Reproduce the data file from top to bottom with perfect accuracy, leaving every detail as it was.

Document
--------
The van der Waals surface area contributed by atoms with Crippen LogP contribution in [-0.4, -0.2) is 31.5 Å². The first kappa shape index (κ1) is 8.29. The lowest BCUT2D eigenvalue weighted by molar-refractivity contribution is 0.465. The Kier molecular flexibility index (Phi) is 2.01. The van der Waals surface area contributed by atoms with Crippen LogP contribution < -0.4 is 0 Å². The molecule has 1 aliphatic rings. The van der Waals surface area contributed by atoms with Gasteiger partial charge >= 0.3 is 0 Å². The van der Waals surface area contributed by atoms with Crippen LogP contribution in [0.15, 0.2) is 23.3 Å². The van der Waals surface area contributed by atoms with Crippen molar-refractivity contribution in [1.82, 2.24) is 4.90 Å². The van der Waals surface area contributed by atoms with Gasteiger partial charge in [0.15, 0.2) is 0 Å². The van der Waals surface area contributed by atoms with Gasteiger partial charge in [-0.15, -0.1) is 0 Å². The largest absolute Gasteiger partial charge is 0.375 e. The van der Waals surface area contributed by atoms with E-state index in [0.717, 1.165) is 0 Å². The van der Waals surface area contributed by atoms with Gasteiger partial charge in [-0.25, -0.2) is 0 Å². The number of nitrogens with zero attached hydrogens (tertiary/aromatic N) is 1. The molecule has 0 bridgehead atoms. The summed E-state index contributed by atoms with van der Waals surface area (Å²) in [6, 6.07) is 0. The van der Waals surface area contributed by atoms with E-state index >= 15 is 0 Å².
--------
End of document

The van der Waals surface area contributed by atoms with Crippen LogP contribution in [-0.4, -0.2) is 31.5 Å². The first kappa shape index (κ1) is 8.29. The lowest BCUT2D eigenvalue weighted by molar-refractivity contribution is 0.465. The Kier molecular flexibility index (Phi) is 2.01. The van der Waals surface area contributed by atoms with Crippen LogP contribution < -0.4 is 0 Å². The molecule has 1 aliphatic rings. The van der Waals surface area contributed by atoms with Gasteiger partial charge >= 0.3 is 0 Å². The van der Waals surface area contributed by atoms with Crippen LogP contribution in [0.15, 0.2) is 23.3 Å². The van der Waals surface area contributed by atoms with Crippen molar-refractivity contribution in [1.82, 2.24) is 4.90 Å². The van der Waals surface area contributed by atoms with Gasteiger partial charge in [0.15, 0.2) is 0 Å². The van der Waals surface area contributed by atoms with Gasteiger partial charge in [-0.15, -0.1) is 0 Å². The largest absolute Gasteiger partial charge is 0.375 e. The van der Waals surface area contributed by atoms with E-state index in [0.717, 1.165) is 0 Å². The van der Waals surface area contributed by atoms with Gasteiger partial charge in [-0.25, -0.2) is 0 Å². The number of nitrogens with zero attached hydrogens (tertiary/aromatic N) is 1. The molecule has 0 bridgehead atoms. The summed E-state index contributed by atoms with van der Waals surface area (Å²) in [6, 6.07) is 0. The van der Waals surface area contributed by atoms with E-state index >= 15 is 0 Å².